Alcohol Awareness Month was started in April 1987 and has become a national movement. A big part of the work of Alcohol Awareness Month is to point out the stigma that still surrounds alcoholism and substance abuse in general.
In recognition of Alcohol Awareness Month, we spoke with Department of Psychiatry Assistant Professor Kathryn Ann Emerick, MD about some of the less-mentioned topics surrounding alcohol use disorder. Dr. Emerick specializes in Addiction Medicine and Adult Psychiatry.
What defines alcoholism or alcohol use disorder? What is the preferred term and why?
Alcoholism is a term used to describe someone with a problematic relationship with alcohol. It is not strictly defined and is subjectively used. Alcohol Use Disorder is a psychiatric diagnosis with specific criteria that must be met and has specifiers such as mild/moderate/severe and early/sustained remission to create a clear, more objective picture of the impact of alcohol use on a person’s life. In the medical community, we use Alcohol Use Disorder because it is a clearly defined term (see definition here).
How prevalent is alcohol use disorder?
In 2018, 7.6% of men aged 18 and older and 4.1% of women aged 18 and older met criteria for an alcohol use disorder.
What are some of the ways people misuse alcohol?
Apart from the pattern of use that you see in alcohol use disorder, people also misuse alcohol via binge drinking, which is defined for men as five drinks in one sitting and for women as four drinks in one sitting. Binge drinking can, over time, decrease the volume of a part of your brain important for memory, learning, and attention. It can also impact your mental health, by worsening symptoms of anxiety and depression.1,2
What is a positive first step an individual struggling with alcohol consumption can make?
It can be helpful to talk to a medical or mental health professional about your alcohol use. With your provider, you can talk about available resources, how to get support and make a plan about how you want to approach your alcohol use. There are multiple pathways to changing your relationship with alcohol and a professional is a good place to start looking at what is available.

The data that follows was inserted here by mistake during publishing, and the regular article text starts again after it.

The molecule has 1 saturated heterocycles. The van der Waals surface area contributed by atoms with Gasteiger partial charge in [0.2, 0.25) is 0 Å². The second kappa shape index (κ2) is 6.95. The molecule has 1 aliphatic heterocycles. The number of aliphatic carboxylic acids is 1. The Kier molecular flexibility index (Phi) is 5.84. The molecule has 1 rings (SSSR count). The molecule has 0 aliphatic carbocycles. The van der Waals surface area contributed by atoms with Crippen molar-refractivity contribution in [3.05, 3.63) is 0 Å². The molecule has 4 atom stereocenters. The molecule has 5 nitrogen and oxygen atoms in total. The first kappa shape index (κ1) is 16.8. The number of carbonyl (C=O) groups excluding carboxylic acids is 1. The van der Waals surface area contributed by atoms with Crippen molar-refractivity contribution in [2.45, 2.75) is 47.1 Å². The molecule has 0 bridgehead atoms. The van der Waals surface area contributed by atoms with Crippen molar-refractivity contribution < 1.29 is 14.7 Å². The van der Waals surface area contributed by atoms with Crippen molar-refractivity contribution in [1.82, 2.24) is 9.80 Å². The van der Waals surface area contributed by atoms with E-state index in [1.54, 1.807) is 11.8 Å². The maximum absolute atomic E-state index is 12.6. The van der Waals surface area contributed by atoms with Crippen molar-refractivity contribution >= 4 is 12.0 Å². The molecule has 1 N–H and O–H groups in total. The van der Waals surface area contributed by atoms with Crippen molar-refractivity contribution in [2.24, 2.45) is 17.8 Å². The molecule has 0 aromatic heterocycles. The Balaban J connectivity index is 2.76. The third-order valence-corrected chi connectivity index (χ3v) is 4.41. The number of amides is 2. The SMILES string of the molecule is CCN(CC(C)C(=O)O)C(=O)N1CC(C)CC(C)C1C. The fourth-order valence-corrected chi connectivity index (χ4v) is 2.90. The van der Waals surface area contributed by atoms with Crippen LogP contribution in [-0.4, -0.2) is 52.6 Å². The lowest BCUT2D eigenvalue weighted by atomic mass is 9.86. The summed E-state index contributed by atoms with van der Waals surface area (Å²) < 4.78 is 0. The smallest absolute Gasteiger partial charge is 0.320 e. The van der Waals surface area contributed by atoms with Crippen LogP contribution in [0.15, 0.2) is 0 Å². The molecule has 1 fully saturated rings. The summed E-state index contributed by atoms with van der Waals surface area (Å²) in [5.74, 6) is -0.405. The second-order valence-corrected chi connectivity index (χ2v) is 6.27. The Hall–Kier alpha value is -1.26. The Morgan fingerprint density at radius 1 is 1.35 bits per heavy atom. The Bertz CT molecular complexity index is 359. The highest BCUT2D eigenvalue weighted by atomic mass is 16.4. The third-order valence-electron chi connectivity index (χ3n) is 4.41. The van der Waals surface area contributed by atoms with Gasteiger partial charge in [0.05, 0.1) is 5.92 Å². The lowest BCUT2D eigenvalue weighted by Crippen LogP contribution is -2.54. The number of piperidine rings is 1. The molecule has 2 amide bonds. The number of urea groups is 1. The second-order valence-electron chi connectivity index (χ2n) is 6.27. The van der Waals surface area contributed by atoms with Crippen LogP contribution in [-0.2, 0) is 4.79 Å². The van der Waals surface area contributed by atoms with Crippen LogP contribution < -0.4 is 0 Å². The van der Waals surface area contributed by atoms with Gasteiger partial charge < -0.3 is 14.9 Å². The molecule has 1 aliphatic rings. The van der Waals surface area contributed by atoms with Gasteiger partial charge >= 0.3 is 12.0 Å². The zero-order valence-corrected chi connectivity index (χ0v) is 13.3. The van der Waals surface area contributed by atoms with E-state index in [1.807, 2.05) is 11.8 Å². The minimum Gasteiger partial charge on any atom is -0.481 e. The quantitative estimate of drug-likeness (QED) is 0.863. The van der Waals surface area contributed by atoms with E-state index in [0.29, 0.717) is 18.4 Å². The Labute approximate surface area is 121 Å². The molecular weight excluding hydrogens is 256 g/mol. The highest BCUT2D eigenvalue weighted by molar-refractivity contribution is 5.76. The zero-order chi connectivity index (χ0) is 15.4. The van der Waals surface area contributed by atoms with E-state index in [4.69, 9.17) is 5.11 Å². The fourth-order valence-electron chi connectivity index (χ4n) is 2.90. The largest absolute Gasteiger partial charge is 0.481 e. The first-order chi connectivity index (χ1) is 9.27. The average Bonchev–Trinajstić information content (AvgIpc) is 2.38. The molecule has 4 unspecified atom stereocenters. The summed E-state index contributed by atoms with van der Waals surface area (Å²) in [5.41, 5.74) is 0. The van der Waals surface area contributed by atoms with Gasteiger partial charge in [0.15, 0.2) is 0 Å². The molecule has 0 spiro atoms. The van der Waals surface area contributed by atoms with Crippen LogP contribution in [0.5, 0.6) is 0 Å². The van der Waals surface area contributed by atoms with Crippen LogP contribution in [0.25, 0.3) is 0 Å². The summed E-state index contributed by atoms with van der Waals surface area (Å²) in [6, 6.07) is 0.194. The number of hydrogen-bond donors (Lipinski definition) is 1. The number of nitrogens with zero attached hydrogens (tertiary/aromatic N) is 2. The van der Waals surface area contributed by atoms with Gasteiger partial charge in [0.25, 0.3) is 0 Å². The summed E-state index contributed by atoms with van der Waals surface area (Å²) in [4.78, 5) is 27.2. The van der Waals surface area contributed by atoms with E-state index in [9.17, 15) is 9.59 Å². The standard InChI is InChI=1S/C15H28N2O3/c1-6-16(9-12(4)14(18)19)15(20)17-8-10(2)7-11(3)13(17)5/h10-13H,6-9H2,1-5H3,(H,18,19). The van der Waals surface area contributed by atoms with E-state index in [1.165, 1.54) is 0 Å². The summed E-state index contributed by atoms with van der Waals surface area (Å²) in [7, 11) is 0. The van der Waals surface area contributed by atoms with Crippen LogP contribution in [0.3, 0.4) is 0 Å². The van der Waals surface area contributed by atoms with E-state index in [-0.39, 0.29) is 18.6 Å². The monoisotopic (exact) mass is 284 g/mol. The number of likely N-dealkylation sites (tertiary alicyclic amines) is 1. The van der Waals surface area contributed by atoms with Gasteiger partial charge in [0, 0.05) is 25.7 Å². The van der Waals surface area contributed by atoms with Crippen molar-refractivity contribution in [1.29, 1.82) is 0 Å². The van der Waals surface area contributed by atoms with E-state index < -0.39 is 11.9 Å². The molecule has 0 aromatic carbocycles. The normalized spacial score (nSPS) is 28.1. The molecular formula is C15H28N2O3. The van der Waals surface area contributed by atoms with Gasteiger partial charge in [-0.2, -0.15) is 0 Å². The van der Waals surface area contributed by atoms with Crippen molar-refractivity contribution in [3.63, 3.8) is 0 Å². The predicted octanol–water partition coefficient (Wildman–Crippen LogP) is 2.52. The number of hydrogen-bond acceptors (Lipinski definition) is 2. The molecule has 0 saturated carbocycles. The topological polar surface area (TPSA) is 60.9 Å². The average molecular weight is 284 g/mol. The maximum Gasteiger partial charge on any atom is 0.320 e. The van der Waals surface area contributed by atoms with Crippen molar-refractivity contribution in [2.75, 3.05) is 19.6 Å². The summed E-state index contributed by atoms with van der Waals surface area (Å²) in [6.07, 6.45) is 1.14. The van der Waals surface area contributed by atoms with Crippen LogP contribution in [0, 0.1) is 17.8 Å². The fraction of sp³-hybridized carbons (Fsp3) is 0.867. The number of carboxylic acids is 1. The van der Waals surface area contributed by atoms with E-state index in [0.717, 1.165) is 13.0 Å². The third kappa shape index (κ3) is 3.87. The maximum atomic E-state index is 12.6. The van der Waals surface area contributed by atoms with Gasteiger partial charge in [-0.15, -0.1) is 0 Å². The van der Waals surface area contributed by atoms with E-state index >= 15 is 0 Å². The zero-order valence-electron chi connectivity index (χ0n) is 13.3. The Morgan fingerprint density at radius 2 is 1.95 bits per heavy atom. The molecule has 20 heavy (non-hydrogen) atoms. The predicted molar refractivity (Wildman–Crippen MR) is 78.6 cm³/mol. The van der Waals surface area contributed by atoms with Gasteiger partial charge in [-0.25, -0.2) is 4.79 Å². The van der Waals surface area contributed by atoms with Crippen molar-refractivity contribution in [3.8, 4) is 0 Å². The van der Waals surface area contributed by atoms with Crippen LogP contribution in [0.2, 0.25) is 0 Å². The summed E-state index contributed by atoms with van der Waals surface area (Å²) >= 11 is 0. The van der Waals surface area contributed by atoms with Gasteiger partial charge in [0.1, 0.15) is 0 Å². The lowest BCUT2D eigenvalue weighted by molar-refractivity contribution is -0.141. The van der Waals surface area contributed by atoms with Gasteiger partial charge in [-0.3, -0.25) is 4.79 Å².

What are some of the stigmas surrounding alcohol use disorder that prevent people from seeking help?
People struggling with alcohol use sometimes find it difficult to ask for treatment because they worry about being judged, being told that they just need to “try harder” and have “more self-discipline." One of the important things to recognize about substance use is that there are significant brain changes that occur. For example, because of changes to the endogenous opioid system, you shift from drinking to feel better to drinking to avoid intense dysphoria (a negative mental/physical state). It is much more difficult to stop drinking when you are trying to avoid feeling miserable. Other brain changes include the part of the brain that signals you to use alcohol starts to bypass the part of your brain that makes decisions, making it almost impossible to “think it through” without a lot of support over time or medication-assisted treatment. The part of your brain that makes decisions also gets less active over time with alcohol use. These are just a few of the many changes that happen in the brain. Essentially, the research and evidence we currently have strongly supports the idea that not being able to cut back on alcohol use is not a voluntary lack of self-control.
People can also feel like they are very alone in their struggle. But alcohol use disorders are actually very common and people who run support groups, treatment centers, and other professionals are aware of the prevalence of alcohol use disorders.
What are some treatment and support group options?
Alcoholics Anonymous is a well-known peer support group that offers free meetings all around the country every day. Each group has a slightly different flavor (different ages, life stages, perspectives), so it can be helpful to try “30 in 30” which is 30 meetings in 30 days to find the group that is a good fit for you.
SMART Recovery is a non-profit offering free groups and online support with an evidence-based, CBT based approach to manage habits that are not helping you live the life you want. The focus is on increasing motivation, understanding urges, managing thoughts/feelings, managing momentary vs. enduring satisfaction and improving your ability to cope. You do not have to have the goal of complete abstinence to participate.
Inpatient Detox Stopping alcohol can be dangerous. People who use alcohol heavily can become delirious or even have seizures if they abruptly stop. Detoxing in a hospital setting can make the initial alcohol withdrawal safer and more comfortable with monitoring and medications.
Medication-Assisted Treatment offers medications beyond Antabuse (which causes a very uncomfortable reaction if you ingest anything with alcohol). We have medications that can help with alcohol cravings and decrease the pleasurable effects of alcohol without causing a painful experience.
Additional support options include:
- Al-Anon (for family members)
- Alcohol Use Support Groups in Tucson
- Banner – University Medicine Child & Adolescent Substance Abuse Clinic
- Substance Use Support Groups in Tucson
1Squeglia, L.M., Sorg, S.F., Schweinsburg, A.D. et al. Binge drinking differentially affects adolescent male and female brain morphometry. Psychopharmacology 220, 529–539 (2012). https://doi.org/10.1007/s00213-011-2500-4
2Falk, D.E., Yi, H.I,Hilton, M.E Age of onset and temporal sequencing of lifetime DSM-IV alcohol use disorders relative to comorbid mood and anxiety disorders. Drug and Alcohol Dependence 94, 234-245 (2008). https://www.sciencedirect.com/science/article/abs/pii/S0376871607004991